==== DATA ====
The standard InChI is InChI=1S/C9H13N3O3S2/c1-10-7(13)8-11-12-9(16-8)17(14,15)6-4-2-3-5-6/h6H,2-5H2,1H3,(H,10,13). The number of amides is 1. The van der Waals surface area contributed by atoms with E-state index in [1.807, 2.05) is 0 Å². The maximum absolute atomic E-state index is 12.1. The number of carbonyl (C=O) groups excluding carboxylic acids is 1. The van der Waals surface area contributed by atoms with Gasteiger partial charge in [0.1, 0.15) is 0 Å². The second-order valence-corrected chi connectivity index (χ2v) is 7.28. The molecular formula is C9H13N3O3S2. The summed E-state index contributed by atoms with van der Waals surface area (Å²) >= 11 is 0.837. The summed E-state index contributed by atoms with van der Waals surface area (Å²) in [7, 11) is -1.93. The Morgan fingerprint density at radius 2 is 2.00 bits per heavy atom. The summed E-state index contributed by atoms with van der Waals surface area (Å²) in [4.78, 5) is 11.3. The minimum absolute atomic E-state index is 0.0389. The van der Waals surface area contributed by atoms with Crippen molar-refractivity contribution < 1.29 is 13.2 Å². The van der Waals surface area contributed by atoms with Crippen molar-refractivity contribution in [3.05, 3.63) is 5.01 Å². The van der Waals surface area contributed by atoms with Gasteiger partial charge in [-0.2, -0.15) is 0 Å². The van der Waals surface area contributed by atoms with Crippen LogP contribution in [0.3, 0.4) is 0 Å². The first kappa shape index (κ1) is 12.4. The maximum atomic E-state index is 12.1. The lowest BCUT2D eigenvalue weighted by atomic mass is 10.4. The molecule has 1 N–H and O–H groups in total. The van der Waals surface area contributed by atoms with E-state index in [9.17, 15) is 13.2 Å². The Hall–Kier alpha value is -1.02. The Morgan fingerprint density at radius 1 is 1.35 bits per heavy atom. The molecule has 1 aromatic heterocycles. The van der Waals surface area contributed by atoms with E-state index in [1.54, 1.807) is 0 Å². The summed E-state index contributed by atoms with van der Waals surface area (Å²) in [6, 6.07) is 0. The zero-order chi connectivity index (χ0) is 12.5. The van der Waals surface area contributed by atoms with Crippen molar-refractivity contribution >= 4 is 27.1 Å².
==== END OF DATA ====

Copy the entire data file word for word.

The standard InChI is InChI=1S/C9H13N3O3S2/c1-10-7(13)8-11-12-9(16-8)17(14,15)6-4-2-3-5-6/h6H,2-5H2,1H3,(H,10,13). The number of amides is 1. The van der Waals surface area contributed by atoms with E-state index in [1.807, 2.05) is 0 Å². The maximum absolute atomic E-state index is 12.1. The number of carbonyl (C=O) groups excluding carboxylic acids is 1. The van der Waals surface area contributed by atoms with Gasteiger partial charge in [0.1, 0.15) is 0 Å². The second-order valence-corrected chi connectivity index (χ2v) is 7.28. The molecular formula is C9H13N3O3S2. The summed E-state index contributed by atoms with van der Waals surface area (Å²) >= 11 is 0.837. The summed E-state index contributed by atoms with van der Waals surface area (Å²) in [7, 11) is -1.93. The Morgan fingerprint density at radius 2 is 2.00 bits per heavy atom. The summed E-state index contributed by atoms with van der Waals surface area (Å²) in [4.78, 5) is 11.3. The minimum absolute atomic E-state index is 0.0389. The van der Waals surface area contributed by atoms with Crippen molar-refractivity contribution < 1.29 is 13.2 Å². The van der Waals surface area contributed by atoms with Crippen molar-refractivity contribution in [3.05, 3.63) is 5.01 Å². The van der Waals surface area contributed by atoms with Gasteiger partial charge in [-0.2, -0.15) is 0 Å². The van der Waals surface area contributed by atoms with Crippen LogP contribution in [0.3, 0.4) is 0 Å². The first kappa shape index (κ1) is 12.4. The maximum atomic E-state index is 12.1. The lowest BCUT2D eigenvalue weighted by atomic mass is 10.4. The molecule has 1 N–H and O–H groups in total. The van der Waals surface area contributed by atoms with E-state index in [9.17, 15) is 13.2 Å². The Hall–Kier alpha value is -1.02. The Morgan fingerprint density at radius 1 is 1.35 bits per heavy atom. The molecule has 1 aromatic heterocycles. The van der Waals surface area contributed by atoms with E-state index in [1.54, 1.807) is 0 Å². The summed E-state index contributed by atoms with van der Waals surface area (Å²) in [6, 6.07) is 0. The zero-order chi connectivity index (χ0) is 12.5. The van der Waals surface area contributed by atoms with Crippen molar-refractivity contribution >= 4 is 27.1 Å².